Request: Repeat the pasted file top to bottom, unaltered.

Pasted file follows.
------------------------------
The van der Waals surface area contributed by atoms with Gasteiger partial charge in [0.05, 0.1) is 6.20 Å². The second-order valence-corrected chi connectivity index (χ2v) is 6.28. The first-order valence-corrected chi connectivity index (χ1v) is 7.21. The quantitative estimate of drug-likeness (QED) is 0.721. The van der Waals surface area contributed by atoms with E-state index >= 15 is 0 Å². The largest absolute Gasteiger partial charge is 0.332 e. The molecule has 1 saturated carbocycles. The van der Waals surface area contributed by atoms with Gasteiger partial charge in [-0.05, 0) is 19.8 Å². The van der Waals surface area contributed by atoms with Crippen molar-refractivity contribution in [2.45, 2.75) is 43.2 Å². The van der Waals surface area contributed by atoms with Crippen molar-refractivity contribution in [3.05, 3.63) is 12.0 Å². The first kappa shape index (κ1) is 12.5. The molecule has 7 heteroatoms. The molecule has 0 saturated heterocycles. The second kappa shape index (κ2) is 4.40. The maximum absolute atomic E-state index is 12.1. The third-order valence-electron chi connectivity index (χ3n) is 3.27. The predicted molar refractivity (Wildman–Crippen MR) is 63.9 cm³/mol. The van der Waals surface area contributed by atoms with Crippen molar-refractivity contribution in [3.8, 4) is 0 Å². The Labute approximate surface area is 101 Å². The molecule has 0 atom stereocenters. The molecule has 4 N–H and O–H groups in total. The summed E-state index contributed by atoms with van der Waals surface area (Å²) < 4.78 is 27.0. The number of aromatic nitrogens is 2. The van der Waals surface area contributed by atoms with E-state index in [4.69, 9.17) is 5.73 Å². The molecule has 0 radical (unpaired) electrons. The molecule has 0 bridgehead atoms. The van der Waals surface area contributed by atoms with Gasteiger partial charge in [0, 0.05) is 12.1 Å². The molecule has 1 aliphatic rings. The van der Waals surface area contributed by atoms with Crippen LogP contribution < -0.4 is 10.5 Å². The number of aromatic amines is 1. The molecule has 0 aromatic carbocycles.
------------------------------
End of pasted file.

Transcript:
The van der Waals surface area contributed by atoms with Gasteiger partial charge in [0.05, 0.1) is 6.20 Å². The second-order valence-corrected chi connectivity index (χ2v) is 6.28. The first-order valence-corrected chi connectivity index (χ1v) is 7.21. The quantitative estimate of drug-likeness (QED) is 0.721. The van der Waals surface area contributed by atoms with E-state index >= 15 is 0 Å². The largest absolute Gasteiger partial charge is 0.332 e. The molecule has 1 saturated carbocycles. The van der Waals surface area contributed by atoms with Gasteiger partial charge in [-0.05, 0) is 19.8 Å². The van der Waals surface area contributed by atoms with Crippen molar-refractivity contribution in [2.45, 2.75) is 43.2 Å². The van der Waals surface area contributed by atoms with Crippen molar-refractivity contribution in [3.05, 3.63) is 12.0 Å². The first kappa shape index (κ1) is 12.5. The molecule has 7 heteroatoms. The molecule has 0 saturated heterocycles. The second kappa shape index (κ2) is 4.40. The maximum absolute atomic E-state index is 12.1. The third-order valence-electron chi connectivity index (χ3n) is 3.27. The predicted molar refractivity (Wildman–Crippen MR) is 63.9 cm³/mol. The van der Waals surface area contributed by atoms with Crippen molar-refractivity contribution in [3.8, 4) is 0 Å². The Labute approximate surface area is 101 Å². The molecule has 0 atom stereocenters. The molecule has 4 N–H and O–H groups in total. The summed E-state index contributed by atoms with van der Waals surface area (Å²) < 4.78 is 27.0. The number of aromatic nitrogens is 2. The van der Waals surface area contributed by atoms with E-state index in [4.69, 9.17) is 5.73 Å². The molecule has 0 radical (unpaired) electrons. The molecule has 0 bridgehead atoms. The van der Waals surface area contributed by atoms with Gasteiger partial charge in [0, 0.05) is 12.1 Å². The molecule has 1 aliphatic rings. The van der Waals surface area contributed by atoms with Crippen LogP contribution < -0.4 is 10.5 Å². The number of aromatic amines is 1. The molecule has 0 aromatic carbocycles.